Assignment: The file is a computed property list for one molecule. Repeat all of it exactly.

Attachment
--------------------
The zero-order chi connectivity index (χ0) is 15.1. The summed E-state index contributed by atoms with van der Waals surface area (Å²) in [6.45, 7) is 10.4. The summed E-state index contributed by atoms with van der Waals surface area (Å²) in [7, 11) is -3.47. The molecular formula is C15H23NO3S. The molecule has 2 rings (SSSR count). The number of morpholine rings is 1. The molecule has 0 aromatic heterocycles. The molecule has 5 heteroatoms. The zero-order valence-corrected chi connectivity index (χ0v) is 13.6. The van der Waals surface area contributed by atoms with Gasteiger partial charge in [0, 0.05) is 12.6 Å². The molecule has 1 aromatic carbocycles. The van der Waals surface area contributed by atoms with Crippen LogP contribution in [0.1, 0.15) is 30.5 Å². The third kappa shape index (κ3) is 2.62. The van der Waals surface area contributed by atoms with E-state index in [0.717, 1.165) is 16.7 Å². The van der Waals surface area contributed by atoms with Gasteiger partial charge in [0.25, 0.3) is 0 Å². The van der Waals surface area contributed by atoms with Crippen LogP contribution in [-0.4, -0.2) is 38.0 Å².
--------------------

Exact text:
The zero-order chi connectivity index (χ0) is 15.1. The summed E-state index contributed by atoms with van der Waals surface area (Å²) in [6.45, 7) is 10.4. The summed E-state index contributed by atoms with van der Waals surface area (Å²) in [7, 11) is -3.47. The molecular formula is C15H23NO3S. The molecule has 2 rings (SSSR count). The number of morpholine rings is 1. The molecule has 0 aromatic heterocycles. The molecule has 5 heteroatoms. The zero-order valence-corrected chi connectivity index (χ0v) is 13.6. The van der Waals surface area contributed by atoms with Gasteiger partial charge in [0, 0.05) is 12.6 Å². The molecule has 1 aromatic carbocycles. The van der Waals surface area contributed by atoms with Crippen LogP contribution in [0.1, 0.15) is 30.5 Å². The third kappa shape index (κ3) is 2.62. The van der Waals surface area contributed by atoms with E-state index in [0.717, 1.165) is 16.7 Å². The van der Waals surface area contributed by atoms with Gasteiger partial charge in [0.25, 0.3) is 0 Å². The van der Waals surface area contributed by atoms with Crippen LogP contribution in [-0.4, -0.2) is 38.0 Å².